There are few coincidences in the world of foreign diplomacy. Two days after a Japanese government donation of AstraZeneca COVID-19 vaccines arrived in Taiwan on Friday last week, a US delegation led by US senators Tammy Duckworth, Dan Sullivan and Chris Coons touched down at Taipei International Airport (Songshan airport) in a US military transport aircraft, which flew in from Osan Air Base in South Korea.
The cross-party delegation of US senators announced that Washington would donate 750,000 COVID-19 vaccine doses to Taiwan in the first wave of the US Foreign Vaccine Sharing Program. Japan and the US’ vaccine donations are timely relief and would help ease some of the pressure for Taiwan to obtain vaccines.
In addition to expressing thanks for support from Japan and the US, as well as the tireless efforts of overseas Taiwanese and the nation’s diplomatic corps, Taiwanese should view the vaccine donations as an indication of a change in Taiwan’s role within the global strategic picture.
First, a US military aircraft reportedly accompanied the Japan Airlines plane that delivered the vaccines from Tokyo last week.
Second, the US delegation arrived on a Boeing C-17 Globemaster, rather than a more conventional Boeing C-40 Clipper transport aircraft, and landed at Songshan airport — a dual-use commercial airport and military airbase. The aircraft parked within the military airbase area of the airport complex and the delegation met with President Tsai Ing-wen (蔡英文) at Songshan Air Base Command Headquarters.
The visit was clearly designed to convey a strategic political and military message. It was also the first time that US senators have flown on a US military aircraft to visit Taiwan and the first time that a US military strategic transport aircraft has touched down at Songshan airport.
Capable of transporting US troops to every corner of the globe, the C-17 Globemaster’s dispatch to Songshan airport was a demonstration of the airport’s capability to accommodate such aircraft during an emergency.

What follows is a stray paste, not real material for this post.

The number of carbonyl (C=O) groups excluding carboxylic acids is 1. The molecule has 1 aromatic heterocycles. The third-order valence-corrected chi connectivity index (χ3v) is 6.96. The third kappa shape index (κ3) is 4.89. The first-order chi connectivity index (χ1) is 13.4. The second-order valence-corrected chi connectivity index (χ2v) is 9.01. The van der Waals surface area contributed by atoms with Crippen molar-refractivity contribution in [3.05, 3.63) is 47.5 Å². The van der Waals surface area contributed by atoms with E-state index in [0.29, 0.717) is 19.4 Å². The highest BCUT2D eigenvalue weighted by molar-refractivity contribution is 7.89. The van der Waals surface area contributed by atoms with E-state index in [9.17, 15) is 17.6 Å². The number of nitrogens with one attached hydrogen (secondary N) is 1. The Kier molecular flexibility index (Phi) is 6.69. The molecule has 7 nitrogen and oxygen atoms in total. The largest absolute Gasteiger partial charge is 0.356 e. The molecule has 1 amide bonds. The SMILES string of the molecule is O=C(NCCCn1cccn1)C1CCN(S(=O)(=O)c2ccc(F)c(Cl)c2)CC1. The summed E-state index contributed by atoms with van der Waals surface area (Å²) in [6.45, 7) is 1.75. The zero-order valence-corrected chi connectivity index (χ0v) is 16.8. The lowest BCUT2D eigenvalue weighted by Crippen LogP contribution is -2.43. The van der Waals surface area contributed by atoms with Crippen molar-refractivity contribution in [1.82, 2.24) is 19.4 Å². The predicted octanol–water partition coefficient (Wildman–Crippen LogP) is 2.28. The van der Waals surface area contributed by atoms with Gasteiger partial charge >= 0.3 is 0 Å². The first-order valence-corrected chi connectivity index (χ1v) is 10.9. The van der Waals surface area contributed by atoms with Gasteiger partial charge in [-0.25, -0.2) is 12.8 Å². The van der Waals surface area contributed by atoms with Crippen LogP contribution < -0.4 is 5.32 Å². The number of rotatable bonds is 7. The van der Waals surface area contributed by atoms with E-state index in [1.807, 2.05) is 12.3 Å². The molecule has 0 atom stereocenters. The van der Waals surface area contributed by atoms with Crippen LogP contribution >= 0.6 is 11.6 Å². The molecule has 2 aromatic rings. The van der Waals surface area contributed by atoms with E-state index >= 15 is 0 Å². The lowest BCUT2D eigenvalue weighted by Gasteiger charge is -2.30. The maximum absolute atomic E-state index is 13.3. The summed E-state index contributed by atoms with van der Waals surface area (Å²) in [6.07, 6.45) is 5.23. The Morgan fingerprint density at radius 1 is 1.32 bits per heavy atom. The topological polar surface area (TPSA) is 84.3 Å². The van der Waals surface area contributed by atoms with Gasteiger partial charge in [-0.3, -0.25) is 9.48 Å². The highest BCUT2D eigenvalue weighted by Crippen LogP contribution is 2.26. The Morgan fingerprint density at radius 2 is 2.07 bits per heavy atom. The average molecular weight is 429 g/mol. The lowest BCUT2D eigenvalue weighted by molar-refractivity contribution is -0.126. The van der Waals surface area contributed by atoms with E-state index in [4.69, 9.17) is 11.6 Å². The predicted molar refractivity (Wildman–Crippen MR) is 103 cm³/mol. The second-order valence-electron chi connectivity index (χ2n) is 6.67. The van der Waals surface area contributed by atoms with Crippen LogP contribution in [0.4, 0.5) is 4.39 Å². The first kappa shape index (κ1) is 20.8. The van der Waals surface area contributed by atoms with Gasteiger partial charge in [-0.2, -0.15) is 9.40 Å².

Despite the steady march of the People’s Republic of China’s “bamboo curtain” in the Taiwan Strait and the South China Sea, if necessary, the US can transport to Taipei or other frontline airbases large strategic payloads of equipment and troops from US military bases in South Korea within six hours’ notice.
The C-17’s landing at Songshan airport could also be interpreted as a robust deterrence response following an intrusion into Malaysian airspace by 16 Chinese People’s Liberation Army Air Force aircraft on Monday last week.
In August last year, a Chinese think tank claimed that a US military Lockheed EP-3E electronic signals reconnaissance aircraft had landed and taken off from a Taiwanese airbase.
The Chinese-language version of China’s state-run tabloid newspaper the Global Times published a long editorial in which it screamed that “[China] needs to give the ‘Tsai authorities’ a fundamental warning.”
The article also cautioned: “US military aircraft landing and taking off from Taiwanese airfields will start a war on the Taiwan Strait; [China] would crush Taiwan’s airbases and destroy US military aircraft.”
The C-17’s landing at Songshan airport is unquestionably the most direct and undisguised display of the US’ commitment to Taiwan since the US Office of Naval Research’s Thomas G. Thompson research vessel docked at the Port of Kaohsiung for three days in October 2018.
However, aside from the Global Times editorial, to date Beijing has taken no discernible action in response to the C-17 landing on Taiwanese soil.
This has driven China’s 50 Cent Army of ultra-nationalist keyboard warriors apoplectic with rage and sparked a flurry of rarely seen criticism of China’s Taiwan Affairs Office and other organs of the Chinese state.
The US delegation’s trip to the Maldives, Japan, South Korea and Taiwan connects important US allies and military partners. Taken in conjunction with the US military’s patroling of island chains in the South China Sea, the delegation was clearly part of a wider operation designed to demonstrate Washington’s resolve to assist US allies to resist Chinese expansionism ahead of last weekend’s G7 summit in the UK.
It could be said that the delegation’s whirlwind visit to Taiwan on the C-17 was a “fundamental warning” from US President Joe Biden to Chinese President Xi Jinping (習近平).
Sheng I-che is a graduate student at National Chung Cheng University’s Institute of Strategic and International Affairs.
Translated by Edward Jones
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